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Structural Changes in International Trade. Cause, Impact and Response

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  • Jan Fagerberg
  • Martin Srholec

Abstract

The possibility that structural changes in international trade might impact countries differently has been a matter of great concern for many observers from the 1950s onwards, and the view that the specialisation pattern of a country in international trade matters for its economic performance has been widespread. This paper analyses the structural changes in international trade from the 1960s omwards, their impact on trade performance and the ability of countries to adapt to these changes. The sample consists of oecd countries supplemented, in the most recent decade, by a group of fast-growing countries in Asia. It is shown that commodities from industries characterised by high R&D outlays, particularly in the electronics sector, grew much faster than other trade. In general, these changes were most favourable for the large, high-income countries of the oecd area, but some small countries that managed to carve out sustainable niches in electronics were also beneficially affected. Moreover, there were striking differences across countries in the ability to adapt to these changes. The best adaptability was recorded by countries that initially were not among the most advanced, but actively exploited the potential for diffusion through appropriate policies. These countries also had much better economic performance (gdp growth) than other countries.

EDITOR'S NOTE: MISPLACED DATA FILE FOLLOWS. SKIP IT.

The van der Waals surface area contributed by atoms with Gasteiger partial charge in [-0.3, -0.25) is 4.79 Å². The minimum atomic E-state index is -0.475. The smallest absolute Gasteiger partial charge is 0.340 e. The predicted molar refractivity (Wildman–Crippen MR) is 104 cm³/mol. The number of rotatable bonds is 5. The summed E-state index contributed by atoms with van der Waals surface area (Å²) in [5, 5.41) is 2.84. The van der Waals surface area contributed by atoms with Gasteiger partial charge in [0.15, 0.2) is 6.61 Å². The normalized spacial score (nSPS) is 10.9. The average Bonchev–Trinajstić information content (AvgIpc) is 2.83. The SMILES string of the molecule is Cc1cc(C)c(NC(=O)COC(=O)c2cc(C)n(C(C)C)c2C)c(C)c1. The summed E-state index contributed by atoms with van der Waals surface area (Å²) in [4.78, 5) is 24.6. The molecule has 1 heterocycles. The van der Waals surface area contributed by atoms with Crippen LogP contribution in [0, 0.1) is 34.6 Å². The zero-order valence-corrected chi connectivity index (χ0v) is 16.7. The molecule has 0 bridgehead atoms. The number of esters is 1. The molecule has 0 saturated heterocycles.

Suggested Citation

  • Jan Fagerberg & Martin Srholec, 2004. "Structural Changes in International Trade. Cause, Impact and Response," Revue économique, Presses de Sciences-Po, vol. 55(6), pages 1071-1097.
  • Handle: RePEc:cai:recosp:reco_556_1071
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